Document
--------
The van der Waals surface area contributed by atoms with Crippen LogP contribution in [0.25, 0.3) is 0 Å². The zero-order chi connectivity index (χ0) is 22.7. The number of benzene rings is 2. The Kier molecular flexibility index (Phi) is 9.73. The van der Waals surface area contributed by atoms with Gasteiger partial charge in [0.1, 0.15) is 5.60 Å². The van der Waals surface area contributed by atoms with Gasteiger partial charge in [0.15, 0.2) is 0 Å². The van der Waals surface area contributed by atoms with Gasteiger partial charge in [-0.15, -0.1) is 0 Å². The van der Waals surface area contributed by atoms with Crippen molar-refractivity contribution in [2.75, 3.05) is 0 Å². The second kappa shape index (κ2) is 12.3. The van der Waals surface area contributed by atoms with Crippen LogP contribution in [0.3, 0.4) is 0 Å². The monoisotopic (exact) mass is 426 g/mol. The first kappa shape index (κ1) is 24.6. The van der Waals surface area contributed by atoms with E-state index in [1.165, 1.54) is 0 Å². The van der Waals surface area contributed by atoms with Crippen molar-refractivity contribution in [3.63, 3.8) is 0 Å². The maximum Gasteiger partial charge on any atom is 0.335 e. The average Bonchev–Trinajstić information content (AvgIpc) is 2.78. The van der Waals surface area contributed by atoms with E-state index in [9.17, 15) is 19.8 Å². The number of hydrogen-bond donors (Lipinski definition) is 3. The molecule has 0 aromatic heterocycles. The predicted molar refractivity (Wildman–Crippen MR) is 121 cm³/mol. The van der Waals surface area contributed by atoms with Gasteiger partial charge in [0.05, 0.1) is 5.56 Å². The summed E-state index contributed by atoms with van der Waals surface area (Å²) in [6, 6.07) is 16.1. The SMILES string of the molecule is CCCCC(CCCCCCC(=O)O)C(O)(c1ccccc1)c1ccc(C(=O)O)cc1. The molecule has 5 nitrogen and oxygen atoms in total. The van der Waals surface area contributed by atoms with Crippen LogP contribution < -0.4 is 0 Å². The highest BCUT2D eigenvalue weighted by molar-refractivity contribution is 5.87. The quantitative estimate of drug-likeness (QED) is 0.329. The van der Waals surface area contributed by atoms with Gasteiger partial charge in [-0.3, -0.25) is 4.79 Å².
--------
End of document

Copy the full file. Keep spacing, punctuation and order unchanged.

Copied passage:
The van der Waals surface area contributed by atoms with Crippen LogP contribution in [0.25, 0.3) is 0 Å². The zero-order chi connectivity index (χ0) is 22.7. The number of benzene rings is 2. The Kier molecular flexibility index (Phi) is 9.73. The van der Waals surface area contributed by atoms with Gasteiger partial charge in [0.1, 0.15) is 5.60 Å². The van der Waals surface area contributed by atoms with Gasteiger partial charge in [0.15, 0.2) is 0 Å². The van der Waals surface area contributed by atoms with Gasteiger partial charge in [-0.15, -0.1) is 0 Å². The van der Waals surface area contributed by atoms with Crippen molar-refractivity contribution in [2.75, 3.05) is 0 Å². The second kappa shape index (κ2) is 12.3. The van der Waals surface area contributed by atoms with Crippen LogP contribution in [0.3, 0.4) is 0 Å². The monoisotopic (exact) mass is 426 g/mol. The first kappa shape index (κ1) is 24.6. The van der Waals surface area contributed by atoms with E-state index in [1.165, 1.54) is 0 Å². The van der Waals surface area contributed by atoms with Crippen molar-refractivity contribution in [3.63, 3.8) is 0 Å². The maximum Gasteiger partial charge on any atom is 0.335 e. The average Bonchev–Trinajstić information content (AvgIpc) is 2.78. The van der Waals surface area contributed by atoms with E-state index in [9.17, 15) is 19.8 Å². The number of hydrogen-bond donors (Lipinski definition) is 3. The molecule has 0 aromatic heterocycles. The predicted molar refractivity (Wildman–Crippen MR) is 121 cm³/mol. The van der Waals surface area contributed by atoms with Gasteiger partial charge in [0.05, 0.1) is 5.56 Å². The summed E-state index contributed by atoms with van der Waals surface area (Å²) in [6, 6.07) is 16.1. The SMILES string of the molecule is CCCCC(CCCCCCC(=O)O)C(O)(c1ccccc1)c1ccc(C(=O)O)cc1. The molecule has 5 nitrogen and oxygen atoms in total. The van der Waals surface area contributed by atoms with Crippen LogP contribution < -0.4 is 0 Å². The highest BCUT2D eigenvalue weighted by molar-refractivity contribution is 5.87. The quantitative estimate of drug-likeness (QED) is 0.329. The van der Waals surface area contributed by atoms with Gasteiger partial charge in [-0.3, -0.25) is 4.79 Å².